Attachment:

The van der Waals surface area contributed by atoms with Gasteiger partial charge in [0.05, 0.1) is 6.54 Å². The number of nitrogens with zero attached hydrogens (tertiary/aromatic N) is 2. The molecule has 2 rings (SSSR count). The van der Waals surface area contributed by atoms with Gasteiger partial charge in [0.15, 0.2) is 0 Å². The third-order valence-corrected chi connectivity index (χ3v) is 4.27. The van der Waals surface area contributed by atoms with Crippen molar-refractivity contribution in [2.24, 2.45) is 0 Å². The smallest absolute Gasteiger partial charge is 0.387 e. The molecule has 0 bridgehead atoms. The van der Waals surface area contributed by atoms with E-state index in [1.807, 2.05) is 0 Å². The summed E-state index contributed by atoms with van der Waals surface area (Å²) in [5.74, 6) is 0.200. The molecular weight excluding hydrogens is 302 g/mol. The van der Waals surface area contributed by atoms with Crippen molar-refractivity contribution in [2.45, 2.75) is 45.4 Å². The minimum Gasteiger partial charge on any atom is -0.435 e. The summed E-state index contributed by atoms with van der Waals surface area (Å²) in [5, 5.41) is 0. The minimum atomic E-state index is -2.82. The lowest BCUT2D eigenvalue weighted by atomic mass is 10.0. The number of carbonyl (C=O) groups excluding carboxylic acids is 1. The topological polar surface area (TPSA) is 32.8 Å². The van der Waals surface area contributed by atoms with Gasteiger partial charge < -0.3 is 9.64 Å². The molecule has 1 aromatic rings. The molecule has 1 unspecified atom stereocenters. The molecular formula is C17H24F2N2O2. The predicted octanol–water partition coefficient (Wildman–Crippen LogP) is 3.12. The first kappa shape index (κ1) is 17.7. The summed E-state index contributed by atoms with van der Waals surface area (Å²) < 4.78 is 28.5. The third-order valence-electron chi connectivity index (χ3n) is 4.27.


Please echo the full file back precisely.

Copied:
The van der Waals surface area contributed by atoms with Gasteiger partial charge in [0.05, 0.1) is 6.54 Å². The number of nitrogens with zero attached hydrogens (tertiary/aromatic N) is 2. The molecule has 2 rings (SSSR count). The van der Waals surface area contributed by atoms with Gasteiger partial charge in [0.15, 0.2) is 0 Å². The third-order valence-corrected chi connectivity index (χ3v) is 4.27. The van der Waals surface area contributed by atoms with Crippen molar-refractivity contribution in [2.24, 2.45) is 0 Å². The smallest absolute Gasteiger partial charge is 0.387 e. The molecule has 0 bridgehead atoms. The van der Waals surface area contributed by atoms with E-state index in [1.807, 2.05) is 0 Å². The summed E-state index contributed by atoms with van der Waals surface area (Å²) in [5.74, 6) is 0.200. The molecular weight excluding hydrogens is 302 g/mol. The van der Waals surface area contributed by atoms with Crippen molar-refractivity contribution in [2.45, 2.75) is 45.4 Å². The minimum Gasteiger partial charge on any atom is -0.435 e. The summed E-state index contributed by atoms with van der Waals surface area (Å²) in [5, 5.41) is 0. The minimum atomic E-state index is -2.82. The lowest BCUT2D eigenvalue weighted by atomic mass is 10.0. The number of carbonyl (C=O) groups excluding carboxylic acids is 1. The topological polar surface area (TPSA) is 32.8 Å². The van der Waals surface area contributed by atoms with Gasteiger partial charge < -0.3 is 9.64 Å². The molecule has 1 aromatic rings. The molecule has 1 unspecified atom stereocenters. The molecular formula is C17H24F2N2O2. The predicted octanol–water partition coefficient (Wildman–Crippen LogP) is 3.12. The first kappa shape index (κ1) is 17.7. The summed E-state index contributed by atoms with van der Waals surface area (Å²) < 4.78 is 28.5. The third-order valence-electron chi connectivity index (χ3n) is 4.27.